This is what I'm looking at from APC:
    http://www.amazon.com/gp/product/B00009RA60/

    I've seen UPS not kick on until there's no power. Unless it has a regulator, that can't be good.
     
  7. kazmac macrumors 601

    kazmac

    Joined:
    Mar 24, 2010
    Location:
    in stasis
    #7
    good thread but could someone explain the power conditioner?

    I'm lost on the term: power conditioner? From what I understand in this thread it seems like a UPS unit itself is no longer enough?

    I've used APC UPS in the distant past and am considering the iBox from OWC. I have a Tripp-Lite surge strip but with the unpredictable electrical wiring in our apartment would like something strong enough for my new iMac.

    Any suggestions would be helpful. I would be using this for the iMac, airport express, cable modem and external hard drive.

    Thanks guys.
     
  8. dagomike macrumors 65816

    Joined:
    Jun 22, 2007
    #8
    Anyone else chime in but...

    Line conditioning removes signal noise via grounding.

    Surge protection = protects from power spikes.

    voltage regulators will increase or decrease voltage to provide consistent 120v. So protection from spikes and browns.

    Backup provides DC power when AC is lost.

    AVR I would think is the most important. I wouldn't buy a UPS without auto voltage regulation. I'm sure YMMV on AVRs, but I have no idea on that.
     
  9. ronzoninj macrumors newbie

    Joined:
    Jun 26, 2010
    #9
    A power conditioner is a surge protector but better.

    Let's say the typical household service is 120v. Well throughout the day, you'll have 110v-125v fluctuations and also the occasional spike.

    The surge protector blocks the spikes while the power conditioner actually uses capacitors/etc to boost the 110v to 120v and reduce the 125v to 120v.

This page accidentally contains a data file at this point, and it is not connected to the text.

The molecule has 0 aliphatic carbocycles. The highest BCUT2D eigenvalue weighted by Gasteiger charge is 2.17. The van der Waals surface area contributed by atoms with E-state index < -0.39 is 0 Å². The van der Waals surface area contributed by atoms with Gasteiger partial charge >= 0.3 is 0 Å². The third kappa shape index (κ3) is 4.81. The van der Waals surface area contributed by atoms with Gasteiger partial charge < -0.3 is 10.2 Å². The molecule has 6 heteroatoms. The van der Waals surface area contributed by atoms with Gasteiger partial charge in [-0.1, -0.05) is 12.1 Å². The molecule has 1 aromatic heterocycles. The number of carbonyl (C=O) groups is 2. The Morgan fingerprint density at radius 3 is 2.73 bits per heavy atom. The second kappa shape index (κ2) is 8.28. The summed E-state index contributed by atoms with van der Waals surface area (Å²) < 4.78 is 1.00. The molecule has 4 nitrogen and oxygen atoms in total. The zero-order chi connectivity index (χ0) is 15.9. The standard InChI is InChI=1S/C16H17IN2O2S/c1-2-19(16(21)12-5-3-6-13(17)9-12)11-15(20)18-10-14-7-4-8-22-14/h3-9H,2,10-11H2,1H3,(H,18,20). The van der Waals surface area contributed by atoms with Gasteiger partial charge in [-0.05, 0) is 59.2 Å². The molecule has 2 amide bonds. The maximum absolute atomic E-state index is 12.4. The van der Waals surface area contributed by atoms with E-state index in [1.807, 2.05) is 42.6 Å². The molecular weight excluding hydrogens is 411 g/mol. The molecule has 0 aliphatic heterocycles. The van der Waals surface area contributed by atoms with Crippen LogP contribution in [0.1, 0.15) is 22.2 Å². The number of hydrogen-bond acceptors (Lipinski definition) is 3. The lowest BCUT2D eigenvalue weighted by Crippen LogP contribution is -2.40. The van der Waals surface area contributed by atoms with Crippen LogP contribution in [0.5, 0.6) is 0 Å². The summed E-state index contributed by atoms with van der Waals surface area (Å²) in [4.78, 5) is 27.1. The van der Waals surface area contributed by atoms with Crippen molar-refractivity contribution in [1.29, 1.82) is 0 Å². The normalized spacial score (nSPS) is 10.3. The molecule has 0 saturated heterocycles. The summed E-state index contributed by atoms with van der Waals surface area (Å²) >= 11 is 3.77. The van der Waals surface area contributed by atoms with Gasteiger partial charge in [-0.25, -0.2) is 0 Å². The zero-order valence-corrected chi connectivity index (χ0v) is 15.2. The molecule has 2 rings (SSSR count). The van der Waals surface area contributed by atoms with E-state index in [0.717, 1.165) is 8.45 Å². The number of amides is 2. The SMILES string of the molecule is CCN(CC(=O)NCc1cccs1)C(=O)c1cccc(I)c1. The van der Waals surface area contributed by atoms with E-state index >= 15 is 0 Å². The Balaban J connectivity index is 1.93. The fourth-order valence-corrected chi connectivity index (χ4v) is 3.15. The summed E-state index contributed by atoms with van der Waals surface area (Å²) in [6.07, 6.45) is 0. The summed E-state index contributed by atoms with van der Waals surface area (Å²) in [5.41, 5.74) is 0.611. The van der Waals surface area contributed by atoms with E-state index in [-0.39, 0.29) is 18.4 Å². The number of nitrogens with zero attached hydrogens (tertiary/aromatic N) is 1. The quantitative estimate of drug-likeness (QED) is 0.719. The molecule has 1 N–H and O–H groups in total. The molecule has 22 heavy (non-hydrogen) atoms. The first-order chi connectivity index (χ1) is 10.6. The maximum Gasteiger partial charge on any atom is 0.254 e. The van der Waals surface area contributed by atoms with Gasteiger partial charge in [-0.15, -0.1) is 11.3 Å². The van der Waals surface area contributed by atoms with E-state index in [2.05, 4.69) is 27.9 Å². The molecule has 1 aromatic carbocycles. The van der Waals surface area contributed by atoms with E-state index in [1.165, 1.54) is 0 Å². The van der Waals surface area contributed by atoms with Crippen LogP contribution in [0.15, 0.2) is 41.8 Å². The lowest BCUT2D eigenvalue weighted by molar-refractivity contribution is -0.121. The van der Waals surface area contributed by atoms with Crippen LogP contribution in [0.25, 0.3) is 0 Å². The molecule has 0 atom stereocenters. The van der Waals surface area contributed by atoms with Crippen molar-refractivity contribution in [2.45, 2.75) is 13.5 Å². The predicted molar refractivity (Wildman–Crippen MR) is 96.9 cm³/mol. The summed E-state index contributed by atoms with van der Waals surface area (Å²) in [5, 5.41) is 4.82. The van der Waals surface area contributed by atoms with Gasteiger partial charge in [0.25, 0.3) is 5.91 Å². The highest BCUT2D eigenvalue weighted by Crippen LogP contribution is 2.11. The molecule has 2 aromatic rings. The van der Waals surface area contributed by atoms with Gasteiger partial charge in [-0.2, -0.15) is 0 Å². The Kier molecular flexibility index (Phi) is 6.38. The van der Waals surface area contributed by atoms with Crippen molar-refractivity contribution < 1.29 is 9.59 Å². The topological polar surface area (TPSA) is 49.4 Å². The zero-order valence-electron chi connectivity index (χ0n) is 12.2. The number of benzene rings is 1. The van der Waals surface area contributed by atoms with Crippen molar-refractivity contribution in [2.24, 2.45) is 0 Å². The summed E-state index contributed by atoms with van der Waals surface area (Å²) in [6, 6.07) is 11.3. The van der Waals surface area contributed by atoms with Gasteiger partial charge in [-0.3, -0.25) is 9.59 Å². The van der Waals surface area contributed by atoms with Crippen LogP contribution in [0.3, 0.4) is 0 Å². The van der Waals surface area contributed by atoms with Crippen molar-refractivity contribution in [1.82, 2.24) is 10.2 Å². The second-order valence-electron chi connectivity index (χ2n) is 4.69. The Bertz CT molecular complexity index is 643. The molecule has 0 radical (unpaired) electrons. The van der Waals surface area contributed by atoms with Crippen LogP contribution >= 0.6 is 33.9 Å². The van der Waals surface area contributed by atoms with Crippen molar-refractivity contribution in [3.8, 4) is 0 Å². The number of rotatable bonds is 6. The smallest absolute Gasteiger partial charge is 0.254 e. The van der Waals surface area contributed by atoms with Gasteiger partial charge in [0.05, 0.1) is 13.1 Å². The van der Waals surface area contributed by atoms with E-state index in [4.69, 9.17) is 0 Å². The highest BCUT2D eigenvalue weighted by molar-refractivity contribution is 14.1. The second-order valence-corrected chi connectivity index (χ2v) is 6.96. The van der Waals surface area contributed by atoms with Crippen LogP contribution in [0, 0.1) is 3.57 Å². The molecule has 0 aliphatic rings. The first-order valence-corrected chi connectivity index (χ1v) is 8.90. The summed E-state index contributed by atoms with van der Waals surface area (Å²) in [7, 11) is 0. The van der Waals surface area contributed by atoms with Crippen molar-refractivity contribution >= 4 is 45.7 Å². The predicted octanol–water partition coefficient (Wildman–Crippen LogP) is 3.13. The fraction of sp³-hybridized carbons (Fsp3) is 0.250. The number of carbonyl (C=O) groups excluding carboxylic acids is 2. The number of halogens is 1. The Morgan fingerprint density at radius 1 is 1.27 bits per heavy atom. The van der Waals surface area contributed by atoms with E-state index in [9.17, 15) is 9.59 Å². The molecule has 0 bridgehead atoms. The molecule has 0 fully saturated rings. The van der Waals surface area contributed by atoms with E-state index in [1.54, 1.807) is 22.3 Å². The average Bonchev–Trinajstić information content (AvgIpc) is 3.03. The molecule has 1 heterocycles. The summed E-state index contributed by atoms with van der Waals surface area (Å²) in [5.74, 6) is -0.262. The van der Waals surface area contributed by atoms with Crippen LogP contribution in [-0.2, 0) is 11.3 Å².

What you have is very even, smooth power. All the power conditioners I have protect against surges and lightning strikes. You can get a good one for $90 - well worth it!

    This one is great but it does "click" when it has to jump between good power and over/under. So if you have dirty power, you'll hear some clicking. I like it because it lets me know it's working:

    http://www.amazon.com/Tripp-Lite-LC1200-Conditioner-Protection/dp/B0000512LA
     
  10. lyrrad721 thread starter macrumors regular

    Joined:
    Jul 28, 2010
    #10
    I ended up buying an APC UPS 1,000VA (600Watts) with Automatic Voltage Regulation. Now I am all set, all I have to do is assemble the desk that I bought and connect teh new iMac to the APC H15 power conditioner and UPS :D I have only used it for about an hour since it was delivered on Monday, checking for common problems and it came out perfect (KNOCK ON WOOD). I didn't want to risk it :p
    Thanks for the replies!
     
  11. dagomike macrumors 65816

    Joined:
    Jun 22, 2007
    #11
    I would just say that in the A/V world you can have power conditioners that don't regulate the voltage. They just clean the line of any ground loops or other potential interference and provide surge protection. A conditioner may regulate, but I would make sure it specifically lists auto voltage reg.
     
  12. LastQuadrant macrumors member

    Joined:
    Sep 22, 2013
    #12
    If you have the money and want a REALLY good line conditioner and UPS in one, then check out Richard Gray Power Company. It's a little more pricey (usually for a good reason), here's a link. http://www.richardgrayspowercompany.com/pdf/ups/ups8_cutsheet.pdf

    It's a lot easier to get a really good line conditioner/UPS rather than one of each that aren't as good.

    I have the CyberPower 825AVR, which works well as a UPS, but line conditioning? NOPE. It's not that good at that.

    My next purchase is definitely going to be the Richard Gray's stuff. I think it's around $400 or so, which is a little more pricey, but I'm sure its going to be worth the money for those that need a good UPS/line conditioner.